Greenhouse gas removal offsets can come from projects such as afforestation and direct air carbon capture and storage, where emissions are physically removed from the atmosphere.
A further distinction is made between long term-carbon storage (such as direct air carbon capture and storage) and short-term storage (such as afforestation).
There are a range of options for what should be done in the short-term. The Oxford Principles offsetting paper proposes corporates can take a progressive approach starting by offsetting in the current year with readily available offsets (such as avoided emissions) and slowly incorporating a greater proportion of greenhouse gas removal offsets – up to 100% offsetting with greenhouse gas removal offsets in the target year.
The SBTi has focused its requirements on final and interim targets relating to the amount of greenhouse gas removal undertaken, although it also recommends that companies start using other offsets in the short-term to complement the greenhouse gas removals.
Companies should prioritise decarbonisation of Scope 1, 2 and 3 emissions aligned to 1.5°C pathways over and above offsetting on their journey to net zero.
How do net zero targets differ from science-based targets?
Science-based targets set a trajectory for emissions reduction for Scope 1, 2 and 3 emissions, and do not allow a company to use offsets to achieve a reduction.
Net zero targets should be accompanied by a science-based target aligned to 1.5°C, but also bring in an additional aspect of compensating for residual emissions using greenhouse gas removals. Greenhouse gas removals take remaining emissions from the atmosphere and permanently sequester them.
It is important to note that the greenhouse gas removal market is immature and companies are encouraged to make up-front investments to allow for guaranteed removal offsets in the net zero target year and build capacity in the greenhouse gas removal market.
Who should be engaged in setting and delivering a net zero target?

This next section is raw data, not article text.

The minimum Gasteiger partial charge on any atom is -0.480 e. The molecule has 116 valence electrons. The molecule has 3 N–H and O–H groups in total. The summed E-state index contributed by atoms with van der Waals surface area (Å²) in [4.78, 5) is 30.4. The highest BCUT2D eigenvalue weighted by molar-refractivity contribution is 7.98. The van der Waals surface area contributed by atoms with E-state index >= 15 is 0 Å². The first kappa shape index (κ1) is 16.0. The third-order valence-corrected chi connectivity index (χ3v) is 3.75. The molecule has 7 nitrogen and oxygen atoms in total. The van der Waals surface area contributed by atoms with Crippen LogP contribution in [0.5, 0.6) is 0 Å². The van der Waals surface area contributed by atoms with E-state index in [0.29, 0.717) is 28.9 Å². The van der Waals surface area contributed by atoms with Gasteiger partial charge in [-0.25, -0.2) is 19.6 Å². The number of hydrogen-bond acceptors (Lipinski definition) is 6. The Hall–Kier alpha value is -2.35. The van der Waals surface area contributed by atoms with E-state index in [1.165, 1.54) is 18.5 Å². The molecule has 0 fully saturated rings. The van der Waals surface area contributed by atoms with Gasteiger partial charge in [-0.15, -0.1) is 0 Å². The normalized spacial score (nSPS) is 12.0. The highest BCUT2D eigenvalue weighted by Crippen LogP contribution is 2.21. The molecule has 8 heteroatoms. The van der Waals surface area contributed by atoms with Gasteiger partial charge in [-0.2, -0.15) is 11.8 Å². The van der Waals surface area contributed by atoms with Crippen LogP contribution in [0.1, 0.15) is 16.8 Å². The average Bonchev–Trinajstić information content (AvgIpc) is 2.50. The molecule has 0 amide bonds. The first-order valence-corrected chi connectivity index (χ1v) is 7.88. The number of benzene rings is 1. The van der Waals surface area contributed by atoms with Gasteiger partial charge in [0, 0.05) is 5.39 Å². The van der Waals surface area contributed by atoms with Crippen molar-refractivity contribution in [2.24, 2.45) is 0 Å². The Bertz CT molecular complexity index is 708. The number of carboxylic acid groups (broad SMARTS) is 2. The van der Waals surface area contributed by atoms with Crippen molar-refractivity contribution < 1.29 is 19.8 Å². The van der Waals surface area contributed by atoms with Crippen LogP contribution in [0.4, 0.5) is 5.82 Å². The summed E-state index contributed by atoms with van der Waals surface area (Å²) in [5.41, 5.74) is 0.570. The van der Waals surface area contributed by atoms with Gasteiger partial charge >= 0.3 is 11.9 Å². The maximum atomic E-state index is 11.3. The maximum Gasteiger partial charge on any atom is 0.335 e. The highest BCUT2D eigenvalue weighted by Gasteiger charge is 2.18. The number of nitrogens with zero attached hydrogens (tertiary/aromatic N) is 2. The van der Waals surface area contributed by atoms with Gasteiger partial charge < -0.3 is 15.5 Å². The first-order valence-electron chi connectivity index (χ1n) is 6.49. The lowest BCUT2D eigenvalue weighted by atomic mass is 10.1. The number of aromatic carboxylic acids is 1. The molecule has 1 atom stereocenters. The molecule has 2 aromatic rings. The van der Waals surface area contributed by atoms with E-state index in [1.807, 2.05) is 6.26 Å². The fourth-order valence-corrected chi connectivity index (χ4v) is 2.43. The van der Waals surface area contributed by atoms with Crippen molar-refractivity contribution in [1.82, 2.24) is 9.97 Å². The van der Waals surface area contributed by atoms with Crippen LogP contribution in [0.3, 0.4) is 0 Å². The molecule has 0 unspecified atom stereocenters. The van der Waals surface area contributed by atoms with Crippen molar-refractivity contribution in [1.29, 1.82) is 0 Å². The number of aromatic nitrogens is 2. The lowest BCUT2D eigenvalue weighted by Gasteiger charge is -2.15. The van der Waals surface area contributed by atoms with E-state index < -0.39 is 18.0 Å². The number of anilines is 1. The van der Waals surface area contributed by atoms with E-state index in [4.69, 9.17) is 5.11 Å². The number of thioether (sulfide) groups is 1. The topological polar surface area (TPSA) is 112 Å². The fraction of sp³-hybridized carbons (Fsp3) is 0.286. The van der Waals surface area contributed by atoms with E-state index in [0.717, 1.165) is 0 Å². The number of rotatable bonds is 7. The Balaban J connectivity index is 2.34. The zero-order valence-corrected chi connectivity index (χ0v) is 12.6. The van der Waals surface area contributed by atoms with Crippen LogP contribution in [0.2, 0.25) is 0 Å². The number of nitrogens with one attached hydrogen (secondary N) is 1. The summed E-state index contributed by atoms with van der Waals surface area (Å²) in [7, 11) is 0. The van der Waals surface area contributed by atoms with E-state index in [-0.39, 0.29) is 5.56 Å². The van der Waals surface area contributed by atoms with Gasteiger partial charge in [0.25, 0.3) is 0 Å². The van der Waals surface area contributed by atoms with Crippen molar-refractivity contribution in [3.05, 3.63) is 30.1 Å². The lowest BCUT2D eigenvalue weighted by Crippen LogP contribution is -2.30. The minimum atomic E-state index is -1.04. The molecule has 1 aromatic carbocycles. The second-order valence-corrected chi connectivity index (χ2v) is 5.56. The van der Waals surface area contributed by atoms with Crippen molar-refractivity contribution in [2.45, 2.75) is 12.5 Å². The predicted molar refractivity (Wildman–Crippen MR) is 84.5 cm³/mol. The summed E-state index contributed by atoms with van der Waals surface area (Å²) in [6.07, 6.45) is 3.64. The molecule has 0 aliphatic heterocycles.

Operations and finance colleagues will be needed to advise on technical implementation, future energy prices and the price of greenhouse gas removals that the company may be committing to.
We also recommend you engage your communications colleagues to advise on how the target and your organisation’s progress against it, can be best be externally and internally communicated.
Engage with stakeholders at the earliest possible stage to ensure they are clear on the definition of a net zero target, and agree on what you are trying to do but also, crucially, how you are going to achieve it.
How should we communicate our net zero targets?
Net zero targets demonstrate to your clients, employees and other key stakeholders how your organisation is transitioning towards a net zero economy and committing to ambitious action on climate change. But as more and more companies announce net zero targets your communication will be under increasing scrutiny, so it is vital that you are transparent about the work you will be doing to achieve net zero and that your definition of net zero is in line with the growing consensus and the SBTi definition (see above).
The SBTi draft net zero criteria includes requirements for how net zero targets should be communicated, which include the following:
- The net zero target should be publicly announced disclosing baseline year, boundary and target year. The announcement should also include the magnitude of emissions abatement and neutralisation.
- Companies should disclose the carbon removals used to achieve net zero in the target year
- Progress against targets should be reported on an annual basis, and include the following:
- Fully disaggregated emissions and removals in the GHG Inventory, broken down by Scope 1, 2 and 3
- Identifying documentation for all contractual instruments used for carbon removal targets
- Project information regarding all purchased and issued certificates and the approaches used to conduct carbon removal
- Details regarding the liability and impermanence risk of carbon storage
Publishing information about the target on your website will help support announcements in the media. We recommend keeping communications colleagues informed and ensuring they understand the work you are doing to mitigate any brand risk or greenwashing concerns.
What is the first step my company should take to setting a net zero target?
The first step is to measure your company’s Scope 1, 2 and 3 emissions and set a 1.5°C aligned science-based target for your own operations and value chain. When setting a 1.5°C aligned science-based target you should consider the feasibility and decarbonisation initiatives necessary to meet the trajectory before committing to a net zero target.
You can then consider the options for setting a target to go further, bringing together your internal stakeholders and identifying whether a net zero or carbon neutral target is best for your organisation.